Thursday, August 27, 2009

Strategic Planning Analogy #272: Exercise Your Mind

Last year, the exercise club I was using declared bankruptcy and shut its doors. There was no advanced notice—just a note taped to the locked doors. Well, it was getting close to the Christmas season, so I decided to enjoy the holidays and not look for a replacement exercise club until the following January.

Apparently, I must have “enjoyed the holidays” a little bit too much. When I got to the new club in January, I was woefully out of shape. I had gained a bunch of weight and could not exercise anywhere near the same levels of intensity I could at the old club. Even my blood pressure was higher.

It took several months of intense work at the new club to get back to the level of physical abilities I had before taking the time off. It was amazing how just a few weeks of neglect caused many, many months of effort just to get back to where I was before, let alone make any progress.

Without continual exercise, muscles suffer atrophy. They whither back to a weaker state. Unfortunately, it takes more time to get them back into shape than the time it took for them to get out of shape.

It’s sort of like a balloon. It is a lot faster and easier to let the air out than it is to later put the air back into the balloon.

As a result, the best way to exercise is on a continual basis—a little bit done frequently—rather than binge exercising every once in a great while. Continual exercise keeps the muscle tone in shape, so that you are always ready to use them when needed. I regret not having kept up my continual exercise through the Christmas season. I paid the price.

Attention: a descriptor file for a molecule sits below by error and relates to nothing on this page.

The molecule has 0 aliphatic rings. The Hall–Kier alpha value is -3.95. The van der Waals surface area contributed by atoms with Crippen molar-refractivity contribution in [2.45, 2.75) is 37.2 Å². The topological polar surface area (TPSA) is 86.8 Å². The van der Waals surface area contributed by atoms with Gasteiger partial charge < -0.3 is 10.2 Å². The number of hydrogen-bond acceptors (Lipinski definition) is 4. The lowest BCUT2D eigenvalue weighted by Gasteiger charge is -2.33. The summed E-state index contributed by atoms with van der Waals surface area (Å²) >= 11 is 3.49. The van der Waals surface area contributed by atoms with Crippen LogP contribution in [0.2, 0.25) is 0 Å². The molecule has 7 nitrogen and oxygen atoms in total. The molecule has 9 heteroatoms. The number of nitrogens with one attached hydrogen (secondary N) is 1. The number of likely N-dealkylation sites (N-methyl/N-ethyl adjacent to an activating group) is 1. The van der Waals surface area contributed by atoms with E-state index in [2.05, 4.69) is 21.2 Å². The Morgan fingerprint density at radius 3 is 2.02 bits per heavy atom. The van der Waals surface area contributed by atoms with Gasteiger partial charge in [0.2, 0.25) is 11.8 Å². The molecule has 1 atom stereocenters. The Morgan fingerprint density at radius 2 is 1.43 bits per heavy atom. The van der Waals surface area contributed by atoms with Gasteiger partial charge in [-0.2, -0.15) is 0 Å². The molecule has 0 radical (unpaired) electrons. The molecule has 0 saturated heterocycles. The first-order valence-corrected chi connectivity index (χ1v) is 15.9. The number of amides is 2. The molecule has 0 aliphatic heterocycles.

Although this concept seems logical for our physical muscles, it seems to be ignored by many when it comes to our strategic mental muscles. During the recent economic crisis, there have been many companies that have taken time off from strategic thinking, just as I did with exercise at Christmas. If any strategic thinking is going on, many of these companies are doing it on a binge basis, at infrequent strategy sessions.

Strategic thinking has a lot in common with exercise. If you don’t do a little bit on a frequent basis, those skills go into atrophy. And it takes a lot longer than you think to get good at it again.

The principle here is that strategic thinking is more important than strategic planning. What good is it to have a great planning process if the participants have let their strategic thinking skills go into atrophy? Great outcomes depend on great input. Great strategic input comes from those who are exercising those muscles on a regular basis.

When companies use excuses like the current economy to abandon strategic thinking, several things happen. First, the time horizon for framing issues shrinks. It’s all about getting through the next week/month/quarter. Long-term implications of short-term decisions stop being considered. That skill goes into atrophy.

Second, short time horizons cause people to look at the world as a snap shot rather than as a moving picture. Wayne Gretzky famously attributed his hockey success to skating to where the puck is going to be, rather than where it currently is. He instinctively knew that his world was in motion and that the way to win was to anticipate the motion and use it to his strategic advantage. That is strategic thinking.

However, when you get too focused only on the here and now, you lose the skill of anticipating the motion. The world becomes a snap shot. You focus on where the puck is now, rather than where it is heading. By the time you get to that spot, the snap shot has changed, so you enter a new crisis of getting to that new position. This leads to a cycle of perpetual catch-up crisis thinking, rather than proactive, anticipatory strategic thinking.

Third, abandonment of strategic thinking usually results in incremental thinking. Improvements are only seen as coming from small, incremental changes to the status quo (what you know and are focusing on), rather than bold, sweeping change (which is no longer being pondered).

Small incremental changes to film photography will never get you to digital photography. Small, incremental changes to carbon paper will not lead to photocopying. Itunes did not come out of little tweaks by the recording industry, but by bold, radical moves by an outsider not bound by the industry’s status quo.